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1527 The Relation of College Students- Process of Study and Creativity: The Mediating Effect of Creative Self-Efficacy

Authors: Chih-Feng Chuang, Shih-Ching Shiu, Chao-Jen Cheng

Abstract:

The purpose of this study was to investigate the relationships among students- process of study, creative self-efficacy and creativity while attending college. A total of 60 students enrolled in Hsiuping Institute of Technology in central Taiwan were selected as samples for the study. The instruments for this study included three questionnaires to explore the aforesaid aspects. This researchers tested creative self-efficacy and process of study, and creativity with Pearson correlation and hierarchical regression analyses. The major findings of this research are (1) the process of study had direct positive predictability on creativity, and (2) the relationship between process of study and creativity is partially mediated by creative self-efficacy.

Keywords: Process of study, Creative self-efficacy, Creativity

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1526 Body Mass Index and Dietary Habits among Nursing College Students Living in the University Residence in Kirkuk City, Iraq

Authors: Jenan Shakoor

Abstract:

Obesity prevalence is increasing worldwide. University life is a challenging period especially for students who have to leave their familiar surroundings and settle in a new environment. The current study aimed to assess the diet and exercise habits and their association with body mass index (BMI) among nursing college students living at Kirkuk University residence. This was a descriptive study. A non-probability (purposive) sample of 101 students living in Kirkuk University residence was recruited during the period from the 15th November 2015 to the 5th May 2016. A questionnaire was constructed for the purpose of the study which consisted of four parts: the demographic characteristics of the study sample, eating habits, eating at college and healthy habits. The data were collected by interviewing the study sample and the weight and height were measured by a trained researcher at the college. Descriptive statistical analysis was undertaken. Data were prepared, organized and entered into the computer file; the Statistical Package for Social Science (SPSS 20) was used for data analysis. A p value≤ 0.05 was accepted as statistical significant. A total of 63 (62.4%) of the sample were aged20-21with a mean age of 22.1 (SD±0.653). A third of the sample 38 (37.6%) were from level four at college, 67 (66.3%) were female and 46 45.5% of participants were from a middle socio-economic status. 14 (13.9%) of the study sample were overweight (BMI =25-29.9kg/m2) and 6 (5.9%) were obese (BMI≥30kg/m2) compared to 73 (72.3%) were of normal weight (BMI =18.5-24.9kg/m2). With regard to eating habits and exercise, 42 (41.6%) of the students rarely ate breakfast, 79 (78.2%) eat lunch at university residence, 77 (78.2%) of the students reported rarely doing exercise and 62 (61.4%) of them were sleeping for less than eight hours. No significant association was found between the variables age, sex, level of college and socio-economic status and BMI, while there was a significant association between eating lunch at university and BMI (p =0.03). No significant association was found between eating habits, healthy habits and BMI. The prevalence of overweight and obesity among the study sample was 19.8% with female students being more obese than males. Further studies are needed to identify BMI among residence students in other colleges and increasing the awareness of undergraduate students to healthy food habits.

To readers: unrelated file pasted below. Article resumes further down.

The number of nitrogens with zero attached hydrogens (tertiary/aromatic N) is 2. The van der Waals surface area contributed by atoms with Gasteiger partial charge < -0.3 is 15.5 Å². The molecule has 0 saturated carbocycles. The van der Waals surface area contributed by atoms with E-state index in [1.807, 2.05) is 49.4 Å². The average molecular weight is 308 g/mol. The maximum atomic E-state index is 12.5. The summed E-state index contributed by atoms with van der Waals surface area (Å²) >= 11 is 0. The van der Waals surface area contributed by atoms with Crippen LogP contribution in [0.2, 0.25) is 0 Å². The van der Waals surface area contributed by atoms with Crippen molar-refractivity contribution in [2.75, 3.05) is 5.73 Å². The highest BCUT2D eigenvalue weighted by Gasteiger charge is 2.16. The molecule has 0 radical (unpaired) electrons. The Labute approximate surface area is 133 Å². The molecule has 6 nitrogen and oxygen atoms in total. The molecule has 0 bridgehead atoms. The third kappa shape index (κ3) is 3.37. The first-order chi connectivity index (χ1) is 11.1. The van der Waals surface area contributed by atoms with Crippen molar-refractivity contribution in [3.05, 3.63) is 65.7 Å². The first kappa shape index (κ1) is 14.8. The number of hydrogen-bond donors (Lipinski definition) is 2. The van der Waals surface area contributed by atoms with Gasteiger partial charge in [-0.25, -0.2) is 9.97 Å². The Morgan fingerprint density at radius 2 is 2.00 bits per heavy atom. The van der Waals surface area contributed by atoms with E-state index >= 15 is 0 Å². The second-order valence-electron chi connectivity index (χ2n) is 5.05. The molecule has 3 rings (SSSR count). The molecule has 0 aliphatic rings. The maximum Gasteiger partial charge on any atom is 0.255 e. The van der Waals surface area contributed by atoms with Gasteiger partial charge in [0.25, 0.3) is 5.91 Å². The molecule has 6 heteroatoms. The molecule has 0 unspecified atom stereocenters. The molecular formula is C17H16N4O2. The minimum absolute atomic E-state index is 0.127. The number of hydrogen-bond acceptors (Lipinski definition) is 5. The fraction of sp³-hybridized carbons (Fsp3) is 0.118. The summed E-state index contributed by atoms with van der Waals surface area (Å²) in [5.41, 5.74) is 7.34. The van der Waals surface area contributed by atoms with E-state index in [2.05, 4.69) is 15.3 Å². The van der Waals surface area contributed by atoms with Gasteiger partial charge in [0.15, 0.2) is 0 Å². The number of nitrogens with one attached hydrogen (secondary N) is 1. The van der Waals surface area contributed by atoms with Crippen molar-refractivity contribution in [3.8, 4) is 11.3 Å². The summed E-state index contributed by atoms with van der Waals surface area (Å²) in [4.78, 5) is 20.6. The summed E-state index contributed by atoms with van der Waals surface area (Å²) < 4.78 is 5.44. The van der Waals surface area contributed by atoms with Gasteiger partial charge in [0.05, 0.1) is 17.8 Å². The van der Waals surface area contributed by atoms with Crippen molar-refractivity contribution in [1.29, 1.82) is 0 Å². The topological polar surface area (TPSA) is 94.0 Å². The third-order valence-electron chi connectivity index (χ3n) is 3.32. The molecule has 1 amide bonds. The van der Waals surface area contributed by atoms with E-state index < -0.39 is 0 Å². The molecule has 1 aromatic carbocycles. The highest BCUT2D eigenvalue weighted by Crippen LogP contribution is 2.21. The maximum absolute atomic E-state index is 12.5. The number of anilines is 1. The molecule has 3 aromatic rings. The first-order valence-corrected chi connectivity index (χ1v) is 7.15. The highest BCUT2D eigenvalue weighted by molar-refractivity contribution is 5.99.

Keywords: Body mass index, diet, obesity, university residence.

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1525 Theory of Fractions in College Algebra Course